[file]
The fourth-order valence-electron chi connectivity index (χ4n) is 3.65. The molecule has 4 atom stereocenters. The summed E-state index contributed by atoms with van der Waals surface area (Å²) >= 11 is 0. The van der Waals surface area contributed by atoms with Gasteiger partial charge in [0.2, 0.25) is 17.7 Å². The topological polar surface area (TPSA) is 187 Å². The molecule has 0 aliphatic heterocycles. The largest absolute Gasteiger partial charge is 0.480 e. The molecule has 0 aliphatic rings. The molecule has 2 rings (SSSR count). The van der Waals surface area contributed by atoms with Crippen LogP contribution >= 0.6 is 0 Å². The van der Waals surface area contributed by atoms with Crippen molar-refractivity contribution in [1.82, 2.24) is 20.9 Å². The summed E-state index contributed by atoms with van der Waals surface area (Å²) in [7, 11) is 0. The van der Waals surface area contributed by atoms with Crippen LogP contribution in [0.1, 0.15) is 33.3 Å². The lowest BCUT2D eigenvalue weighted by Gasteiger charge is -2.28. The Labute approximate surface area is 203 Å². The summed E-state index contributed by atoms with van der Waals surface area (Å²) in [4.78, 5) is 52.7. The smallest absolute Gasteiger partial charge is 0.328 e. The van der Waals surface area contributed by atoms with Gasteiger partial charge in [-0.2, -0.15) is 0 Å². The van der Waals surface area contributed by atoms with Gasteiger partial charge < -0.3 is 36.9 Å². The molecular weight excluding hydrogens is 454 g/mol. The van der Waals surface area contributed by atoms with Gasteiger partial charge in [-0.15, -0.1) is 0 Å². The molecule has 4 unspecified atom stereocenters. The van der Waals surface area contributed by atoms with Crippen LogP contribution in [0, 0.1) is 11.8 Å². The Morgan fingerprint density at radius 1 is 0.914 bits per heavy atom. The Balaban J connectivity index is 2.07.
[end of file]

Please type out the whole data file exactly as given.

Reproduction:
The fourth-order valence-electron chi connectivity index (χ4n) is 3.65. The molecule has 4 atom stereocenters. The summed E-state index contributed by atoms with van der Waals surface area (Å²) >= 11 is 0. The van der Waals surface area contributed by atoms with Gasteiger partial charge in [0.2, 0.25) is 17.7 Å². The topological polar surface area (TPSA) is 187 Å². The molecule has 0 aliphatic heterocycles. The largest absolute Gasteiger partial charge is 0.480 e. The molecule has 0 aliphatic rings. The molecule has 2 rings (SSSR count). The van der Waals surface area contributed by atoms with Crippen LogP contribution >= 0.6 is 0 Å². The van der Waals surface area contributed by atoms with Crippen molar-refractivity contribution in [1.82, 2.24) is 20.9 Å². The summed E-state index contributed by atoms with van der Waals surface area (Å²) in [7, 11) is 0. The van der Waals surface area contributed by atoms with Crippen LogP contribution in [0.1, 0.15) is 33.3 Å². The lowest BCUT2D eigenvalue weighted by Gasteiger charge is -2.28. The Labute approximate surface area is 203 Å². The summed E-state index contributed by atoms with van der Waals surface area (Å²) in [4.78, 5) is 52.7. The smallest absolute Gasteiger partial charge is 0.328 e. The van der Waals surface area contributed by atoms with Gasteiger partial charge in [-0.2, -0.15) is 0 Å². The van der Waals surface area contributed by atoms with Gasteiger partial charge < -0.3 is 36.9 Å². The molecular weight excluding hydrogens is 454 g/mol. The van der Waals surface area contributed by atoms with Gasteiger partial charge in [-0.15, -0.1) is 0 Å². The molecule has 4 unspecified atom stereocenters. The van der Waals surface area contributed by atoms with Crippen LogP contribution in [0, 0.1) is 11.8 Å². The Morgan fingerprint density at radius 1 is 0.914 bits per heavy atom. The Balaban J connectivity index is 2.07.